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The FBI's turn in the WP

Last month, the Homeland Security Department had its turn on the front page of the Washington Post. [See "DHS tech gets Posted."] This morning, it was the FBI's turn -- a story about its ongoing IT problems.

FBI Pushed Ahead With Troubled Software [WP, 6.6.2005, registration required]
Report indicates bureau ignored warnings on flawed project that ultimately cost taxpayers more than $100 million in wasted expenditures.


The story is interesting... and one that we have been following closely, of course. (I'm sure the FBI must love being thought of in the same breath as the IRS when it comes to troubled tech programs.)

Here was a graph that caught me, however.
More problems -- this time "technical and functional deficiencies" -- became apparent in December 2003, when SAIC delivered its first batch of software to the FBI. By March 2004, the FBI had "identified 400 problems but did not share them with SAIC because it did not want the contractor to think these were the only issues remaining," the report says. About the same time, an official in the bureau's Cyber Division "voiced serious concerns" about the status of the project and recommended an independent review.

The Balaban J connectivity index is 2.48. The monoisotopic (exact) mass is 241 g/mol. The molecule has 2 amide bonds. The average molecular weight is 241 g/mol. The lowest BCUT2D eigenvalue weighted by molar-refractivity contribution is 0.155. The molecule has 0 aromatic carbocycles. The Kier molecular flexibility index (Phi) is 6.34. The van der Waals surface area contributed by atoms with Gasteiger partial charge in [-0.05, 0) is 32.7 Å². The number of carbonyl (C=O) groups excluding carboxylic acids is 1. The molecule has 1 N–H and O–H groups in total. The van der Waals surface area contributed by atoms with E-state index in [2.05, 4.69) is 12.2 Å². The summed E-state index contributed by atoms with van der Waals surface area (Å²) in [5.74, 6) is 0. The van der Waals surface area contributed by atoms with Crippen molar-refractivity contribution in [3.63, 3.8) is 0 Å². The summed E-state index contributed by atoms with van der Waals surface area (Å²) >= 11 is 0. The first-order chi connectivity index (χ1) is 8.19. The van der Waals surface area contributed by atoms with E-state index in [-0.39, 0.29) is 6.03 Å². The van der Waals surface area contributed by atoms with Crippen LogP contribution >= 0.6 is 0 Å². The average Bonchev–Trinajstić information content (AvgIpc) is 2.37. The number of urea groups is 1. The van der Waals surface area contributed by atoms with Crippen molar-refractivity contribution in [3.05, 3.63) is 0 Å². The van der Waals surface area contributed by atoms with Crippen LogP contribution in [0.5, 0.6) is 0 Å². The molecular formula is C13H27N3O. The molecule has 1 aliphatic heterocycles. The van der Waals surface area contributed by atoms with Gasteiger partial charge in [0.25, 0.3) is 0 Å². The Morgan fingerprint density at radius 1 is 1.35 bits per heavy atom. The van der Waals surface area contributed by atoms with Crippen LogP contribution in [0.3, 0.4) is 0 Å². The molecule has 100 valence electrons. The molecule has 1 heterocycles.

These internal debates and concerns stand in contrast to public assurances from FBI officials during the same period. For example, Zalmai Azmi -- the FBI's new information technology chief and the fourth person to occupy the position during the VCF project -- predicted in April 2004 that the first version of VCF would be delivered by the end of the year.


Federal Sources, the market research firm, is sponsoring a breakfast on June 17 featuring FBI CIO Zalmai Azmi and I will be fascinated to hear what he has to say about this particular issue.

So... FBI officials knew there were problems and didn't say anything? Is this a regular occurance? I'd be fascinated to hear what others think.

Posted by Christopher Dorobek on Jun 06, 2005 at 12:14 PM


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